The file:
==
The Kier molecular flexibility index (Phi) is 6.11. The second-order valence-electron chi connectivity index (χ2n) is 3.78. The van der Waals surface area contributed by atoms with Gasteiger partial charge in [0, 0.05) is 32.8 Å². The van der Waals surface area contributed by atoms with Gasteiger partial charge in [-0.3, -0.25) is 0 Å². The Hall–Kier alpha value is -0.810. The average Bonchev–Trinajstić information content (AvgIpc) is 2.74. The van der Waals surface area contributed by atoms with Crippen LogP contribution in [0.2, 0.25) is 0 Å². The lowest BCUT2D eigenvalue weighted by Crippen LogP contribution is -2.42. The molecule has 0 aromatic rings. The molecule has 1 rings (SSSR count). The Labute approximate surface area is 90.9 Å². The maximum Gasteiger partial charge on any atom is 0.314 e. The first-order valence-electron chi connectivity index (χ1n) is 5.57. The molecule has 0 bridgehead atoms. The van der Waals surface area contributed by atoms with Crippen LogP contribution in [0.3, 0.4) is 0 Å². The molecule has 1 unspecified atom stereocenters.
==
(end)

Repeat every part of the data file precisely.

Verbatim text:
The Kier molecular flexibility index (Phi) is 6.11. The second-order valence-electron chi connectivity index (χ2n) is 3.78. The van der Waals surface area contributed by atoms with Gasteiger partial charge in [0, 0.05) is 32.8 Å². The van der Waals surface area contributed by atoms with Gasteiger partial charge in [-0.3, -0.25) is 0 Å². The Hall–Kier alpha value is -0.810. The average Bonchev–Trinajstić information content (AvgIpc) is 2.74. The van der Waals surface area contributed by atoms with Crippen LogP contribution in [0.2, 0.25) is 0 Å². The lowest BCUT2D eigenvalue weighted by Crippen LogP contribution is -2.42. The molecule has 0 aromatic rings. The molecule has 1 rings (SSSR count). The Labute approximate surface area is 90.9 Å². The maximum Gasteiger partial charge on any atom is 0.314 e. The first-order valence-electron chi connectivity index (χ1n) is 5.57. The molecule has 0 bridgehead atoms. The van der Waals surface area contributed by atoms with Crippen LogP contribution in [0.3, 0.4) is 0 Å². The molecule has 1 unspecified atom stereocenters.